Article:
Tuesday 19 November 2013

The 1908 Olympic Games

London hosted the XXX Olympic Summer Games in 2012. This was the 3rd occasion that the games have been held in the city with previous Olympiads taking place in 1908 and 1948.

The 1908 Olympic Games or the IV Olympiad, came to London at very short notice, after originally being designated for Rome. However in 1906, an eruption of Mount Vesuvius devastated Naples and the Italian authorities decide to divert the funds they intended for the games, to helping the disaster.

White City Stadium
The 1908 London Olympics took place over an extended period, between April and October and were mainly located at the purpose built White City stadium (also known as the Great Stadium in Shepherd's Bush), which was previously arable farming land. Built in very short time and holding a capacity of 68,000 the White City complex was thought of as a technological marvel. The track circumference was a third of a mile long, with a swimming and diving pool, along with platforms for wrestling and gymnastics.

It was at these games where the marathon distance was established. The original plan was to race over a distance of 25 miles, but this was extended to 26 miles 385 yards so that firstly, the race could start at Windsor Castle and secondly, it would finish in front of the King at the stadium. In 1921 this was adopted as the standard distance for the marathon.
The games most famous event took place at the marathon, where Dorando Pietri of Italy, was the first athlete to enter the stadium. But after running the wrong way and being helped by officials, he was disqualified from 1st place after crossing the line in premier position. The next day, Queen Alexandra, who felt sorry for the athlete, awarded the Italian a silver cup for his efforts.

Sports Played and Venues Used Included:
Archery, Athletics, Boxing, Cycling,  Diving, Fencing, Figure skating, Football, Gymnastics, Hockey, Lacrosse, Polo, Rackets, Rowing, Rugby union, Sailing, Shooting, Swimming, Tennis, Tug of war, Water motorsports, Water polo and Wrestling.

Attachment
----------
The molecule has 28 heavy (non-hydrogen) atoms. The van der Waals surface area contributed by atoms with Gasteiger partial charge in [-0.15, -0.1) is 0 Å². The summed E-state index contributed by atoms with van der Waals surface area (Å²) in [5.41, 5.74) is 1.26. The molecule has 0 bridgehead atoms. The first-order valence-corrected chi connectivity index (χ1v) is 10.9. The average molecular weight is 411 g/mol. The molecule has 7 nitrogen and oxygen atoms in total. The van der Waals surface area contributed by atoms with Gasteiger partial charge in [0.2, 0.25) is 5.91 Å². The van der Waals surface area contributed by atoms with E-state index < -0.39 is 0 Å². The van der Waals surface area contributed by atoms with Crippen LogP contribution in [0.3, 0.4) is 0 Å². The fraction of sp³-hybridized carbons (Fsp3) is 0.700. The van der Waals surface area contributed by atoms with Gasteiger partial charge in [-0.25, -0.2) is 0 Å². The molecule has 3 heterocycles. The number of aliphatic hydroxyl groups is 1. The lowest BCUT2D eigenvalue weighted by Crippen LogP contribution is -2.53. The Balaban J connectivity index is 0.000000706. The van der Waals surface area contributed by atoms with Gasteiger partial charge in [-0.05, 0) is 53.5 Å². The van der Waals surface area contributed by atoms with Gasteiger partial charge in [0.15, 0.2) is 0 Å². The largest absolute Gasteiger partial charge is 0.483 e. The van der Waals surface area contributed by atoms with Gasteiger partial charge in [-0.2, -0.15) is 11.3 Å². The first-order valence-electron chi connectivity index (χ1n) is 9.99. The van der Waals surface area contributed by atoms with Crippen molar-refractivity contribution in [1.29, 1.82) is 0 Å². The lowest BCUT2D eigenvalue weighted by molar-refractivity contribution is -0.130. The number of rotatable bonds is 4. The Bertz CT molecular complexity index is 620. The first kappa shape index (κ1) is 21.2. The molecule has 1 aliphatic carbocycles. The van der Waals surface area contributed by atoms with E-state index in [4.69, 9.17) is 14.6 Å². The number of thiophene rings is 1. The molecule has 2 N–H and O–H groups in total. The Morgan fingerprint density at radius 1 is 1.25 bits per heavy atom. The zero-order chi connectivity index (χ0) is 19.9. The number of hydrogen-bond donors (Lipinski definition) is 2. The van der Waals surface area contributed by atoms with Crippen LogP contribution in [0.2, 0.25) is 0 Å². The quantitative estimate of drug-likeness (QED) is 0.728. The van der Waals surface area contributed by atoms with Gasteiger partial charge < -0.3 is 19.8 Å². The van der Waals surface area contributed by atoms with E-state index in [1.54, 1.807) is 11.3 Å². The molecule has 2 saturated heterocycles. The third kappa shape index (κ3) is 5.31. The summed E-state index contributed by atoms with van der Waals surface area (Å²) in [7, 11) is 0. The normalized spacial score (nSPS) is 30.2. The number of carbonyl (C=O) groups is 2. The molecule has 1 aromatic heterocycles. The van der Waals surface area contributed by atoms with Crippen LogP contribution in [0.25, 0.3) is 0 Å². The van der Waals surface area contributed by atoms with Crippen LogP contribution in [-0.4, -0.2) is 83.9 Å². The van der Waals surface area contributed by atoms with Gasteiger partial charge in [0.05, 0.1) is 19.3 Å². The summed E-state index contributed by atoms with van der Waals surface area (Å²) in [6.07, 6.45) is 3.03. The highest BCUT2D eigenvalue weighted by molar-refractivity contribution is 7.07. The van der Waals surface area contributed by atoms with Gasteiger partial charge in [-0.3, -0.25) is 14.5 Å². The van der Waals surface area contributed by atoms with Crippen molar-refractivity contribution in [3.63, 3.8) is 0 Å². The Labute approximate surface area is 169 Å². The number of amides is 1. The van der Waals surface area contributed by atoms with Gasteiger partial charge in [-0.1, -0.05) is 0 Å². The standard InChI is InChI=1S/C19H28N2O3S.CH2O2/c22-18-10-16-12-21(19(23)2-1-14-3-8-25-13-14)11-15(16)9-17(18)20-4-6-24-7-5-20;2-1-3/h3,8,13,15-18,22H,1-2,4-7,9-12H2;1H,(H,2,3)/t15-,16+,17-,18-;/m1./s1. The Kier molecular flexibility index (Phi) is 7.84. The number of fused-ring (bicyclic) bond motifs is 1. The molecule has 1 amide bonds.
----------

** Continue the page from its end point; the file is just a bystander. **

As well as the White City, other venues used included Wimbledon (tennis), Bisley ranges (shooting),  Henley (rowing),  Princes skating club in Knightsbridge (figure skating), Northampton Institute in Islington (boxing, diving & swimming) and Southampton Water/Solent (sailing).
22 nations took part, with Great Britain (the host nation) being the most successful, winning 56 gold medals from a total of 146. The United States was 2nd with 23 golds, followed by Sweden with 8.
Highlights from the games

Controversy surrounded the games. Many teams decided to march at the opening ceremony without being preceded by a national flag. This was in protest at the insistence that the Finnish team paraded after the Russian flag, as it was part of the Russian Empire at the time.
The Swedish flag had not been displayed above the stadium so the Swedes refused to take part in the opening ceremony and the United States flag was also not above the stadium, causing the flag bearer to refuse to dip the flag when passing the royal box.

Stadium Demolition
The White City stadium continued to be used up until the 1985 when it was demolished and the site now houses the British Broadcasting Corporations Media Village. The Media Centre houses a memorial dedicated to the games and the stadium that once stood on the site.
The stadium had been used over the years as an exhibition site and for numerous sporting activities such as greyhound racing, speedway, a temporary home for Queen’s Park Rangers Football Club and it hosted one match in the 1966 World Cup.